The 1981 NHL Entry Draft was held at the Montreal Forum in Montreal, Quebec. The National Hockey League (NHL) teams selected 211 players eligible for entry into professional ranks, in the reverse order of the 1980–81 NHL season and playoff standings. This is the list of those players selected.

The 1981–82 NHL season was the 65th season of the National Hockey League. The William M. Jennings Trophy made its debut this year as the trophy for the goaltenders from the team with the fewest goals against, thus replacing the Vezina Trophy in that qualifying criteria. The Vezina Trophy would thereafter be awarded to the goaltender adjudged to be the best at his position. The New York Islanders won their third straight Stanley Cup by sweeping the Vancouver Canucks in four games.

Tanti joined a Canucks team that had competed in the Stanley Cup Finals the previous year (they lost to the New York Islanders). They failed to match that level of success during Tanti's tenure with the team and struggled to qualify for the playoffs yearly. Following the trade, Tanti immediately became a full-time NHLer and recorded 8 goals and 16 points over 39 games as a rookie. In his first full season as a Canuck (1983–84), he was chosen to the 1984 NHL All-Star Game, but was unable to play due to injury. Tanti went on to set a Canucks record with 45 goals, surpassing Darcy Rota's total of 42 from the previous season. Adding 41 assists for a career-high 86 points, he finished second in team scoring to linemate Patrik Sundstrom. The season also marked his first of five consecutive years leading the team in goal-scoring. He was also chosen as the fan-voted Most Exciting Player each year of that span.

The Stanley Cup Finals in ice hockey is the National Hockey League (NHL)'s championship series to determine the winner of the Stanley Cup, North America's oldest professional sports trophy.

The 1982 Stanley Cup Finals was the championship series of the National Hockey League's (NHL) 1981–82 season, and the culmination of the 1982 Stanley Cup playoffs. It was played between the Vancouver Canucks in their first Finals appearance and the defending champion New York Islanders, in their third Finals appearance. The Islanders won the best-of-seven series, four games to none, to win their third consecutive and overall Stanley Cup championship. This is also the most recent time that a Stanley Cup Champion has won three in a row and the first, and so far only, time that a U.S.-based team has won three straight Stanley Cups.

New York Islanders National Hockey League franchise in Long Island, New York

The New York Islanders are a professional ice hockey team based in the New York metropolitan area. They are members of the Metropolitan Division of the Eastern Conference of the National Hockey League (NHL). The team splits its home games between Nassau Coliseum in Uniondale, New York and Barclays Center in the borough of Brooklyn. The Islanders are one of three NHL franchises in the New York metropolitan area, along with the New Jersey Devils and New York Rangers, and their fan base resides primarily on Long Island.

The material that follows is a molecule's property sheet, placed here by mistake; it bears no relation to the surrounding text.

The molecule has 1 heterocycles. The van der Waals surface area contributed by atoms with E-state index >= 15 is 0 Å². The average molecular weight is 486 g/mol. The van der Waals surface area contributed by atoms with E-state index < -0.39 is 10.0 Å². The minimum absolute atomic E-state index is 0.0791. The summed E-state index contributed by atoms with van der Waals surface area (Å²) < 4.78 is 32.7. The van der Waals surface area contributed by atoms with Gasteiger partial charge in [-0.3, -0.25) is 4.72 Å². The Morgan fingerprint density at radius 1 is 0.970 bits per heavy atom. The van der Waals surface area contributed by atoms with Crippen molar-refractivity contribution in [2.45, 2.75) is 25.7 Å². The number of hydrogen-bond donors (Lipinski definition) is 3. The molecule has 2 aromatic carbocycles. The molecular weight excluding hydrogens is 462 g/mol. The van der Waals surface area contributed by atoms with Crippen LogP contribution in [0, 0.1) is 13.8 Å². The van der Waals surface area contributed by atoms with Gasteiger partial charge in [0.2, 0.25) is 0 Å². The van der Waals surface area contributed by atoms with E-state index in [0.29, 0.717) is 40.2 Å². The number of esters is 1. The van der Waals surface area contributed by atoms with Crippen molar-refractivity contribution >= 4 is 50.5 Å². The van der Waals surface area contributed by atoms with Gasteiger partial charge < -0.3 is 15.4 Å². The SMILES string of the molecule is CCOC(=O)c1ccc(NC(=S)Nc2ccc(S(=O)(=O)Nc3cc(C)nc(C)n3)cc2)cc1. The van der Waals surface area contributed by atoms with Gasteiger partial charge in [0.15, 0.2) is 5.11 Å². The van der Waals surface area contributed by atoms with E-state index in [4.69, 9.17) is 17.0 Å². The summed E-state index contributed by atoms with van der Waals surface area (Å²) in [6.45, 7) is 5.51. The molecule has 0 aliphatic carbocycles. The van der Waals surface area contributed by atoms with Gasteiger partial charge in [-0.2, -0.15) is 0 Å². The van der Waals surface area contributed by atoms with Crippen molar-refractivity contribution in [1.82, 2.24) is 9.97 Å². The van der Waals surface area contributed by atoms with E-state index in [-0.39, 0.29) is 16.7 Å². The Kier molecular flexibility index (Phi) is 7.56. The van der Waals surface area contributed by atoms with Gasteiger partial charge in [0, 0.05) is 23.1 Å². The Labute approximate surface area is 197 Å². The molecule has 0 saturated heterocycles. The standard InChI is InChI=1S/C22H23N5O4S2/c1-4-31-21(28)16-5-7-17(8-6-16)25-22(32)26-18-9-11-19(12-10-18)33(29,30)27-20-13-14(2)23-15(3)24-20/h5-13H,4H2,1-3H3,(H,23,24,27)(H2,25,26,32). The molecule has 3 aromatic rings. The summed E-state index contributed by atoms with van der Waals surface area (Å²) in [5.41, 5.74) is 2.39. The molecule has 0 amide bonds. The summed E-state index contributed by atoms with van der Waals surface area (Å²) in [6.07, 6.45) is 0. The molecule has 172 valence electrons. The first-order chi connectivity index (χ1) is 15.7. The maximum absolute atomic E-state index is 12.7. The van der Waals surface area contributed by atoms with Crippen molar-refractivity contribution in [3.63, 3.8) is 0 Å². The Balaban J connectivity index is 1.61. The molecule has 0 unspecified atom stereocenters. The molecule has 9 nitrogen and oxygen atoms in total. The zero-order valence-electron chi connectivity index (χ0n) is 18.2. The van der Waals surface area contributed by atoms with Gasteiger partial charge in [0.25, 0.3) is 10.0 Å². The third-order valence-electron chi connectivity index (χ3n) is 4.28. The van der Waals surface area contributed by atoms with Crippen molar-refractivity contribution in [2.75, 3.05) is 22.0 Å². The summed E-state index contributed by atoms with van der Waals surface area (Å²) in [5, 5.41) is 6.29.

Tanti's record-setting season was followed by 39 goals and 59 points over 68 games in 1984–85. He recorded a second consecutive 39 goals in 1985–86, a season in which he earned his second NHL All-Star Game selection. He played in the exhibition contest on a line with Denis Savard and Mark Messier and scored the first goal of the event. The following season, Tanti recorded 79 points (41 goals and 38 assists) over 77 games, earning the Cyrus H. McLean Trophy as the Canucks' leading scorer for the first time. He repeated the feat in 1987–88 with 40 goals and 77 points over 73 games, while also being awarded the Cyclone Taylor Trophy as team MVP.

Denis Joseph Savard is a Canadian former professional ice hockey player. He played in the National Hockey League (NHL) from 1980 to 1997, and was elected to the Hockey Hall of Fame in 2000. In 2017 Savard was named one of the '100 Greatest NHL Players' in history. He has also served as head coach of the Chicago Blackhawks of the NHL, and now serves as an ambassador for the Blackhawks' organization. Savard was born in Temiscaming, Quebec, but grew up in Montreal.

Mark Messier Canadian ice hockey player

Mark John Douglas Messier is a Canadian former professional ice hockey center of the National Hockey League and former special assistant to the president and general manager of the New York Rangers. He played a quarter of a century in the NHL (1979–2004) with the Edmonton Oilers, New York Rangers, and Vancouver Canucks. He also played professionally with the World Hockey Association (WHA)'s Indianapolis Racers and Cincinnati Stingers. He was the last former WHA player to be active in professional hockey, and the last active player who had played in the NHL in the 1970s.

Cyrus H. McLean Trophy

The Cyrus H. McLean Trophy is an award given to the annual leading point-scorer of the Vancouver Canucks of the National Hockey League (NHL). It is one of six annual team awards that are presented on the last home game of the regular season. It is named after Cyrus H. McLean who was the former team President of the WHL Vancouver Canucks from 1968-70. The trophy was first presented in the Canucks first season, 1970–71, and has been awarded every NHL season since.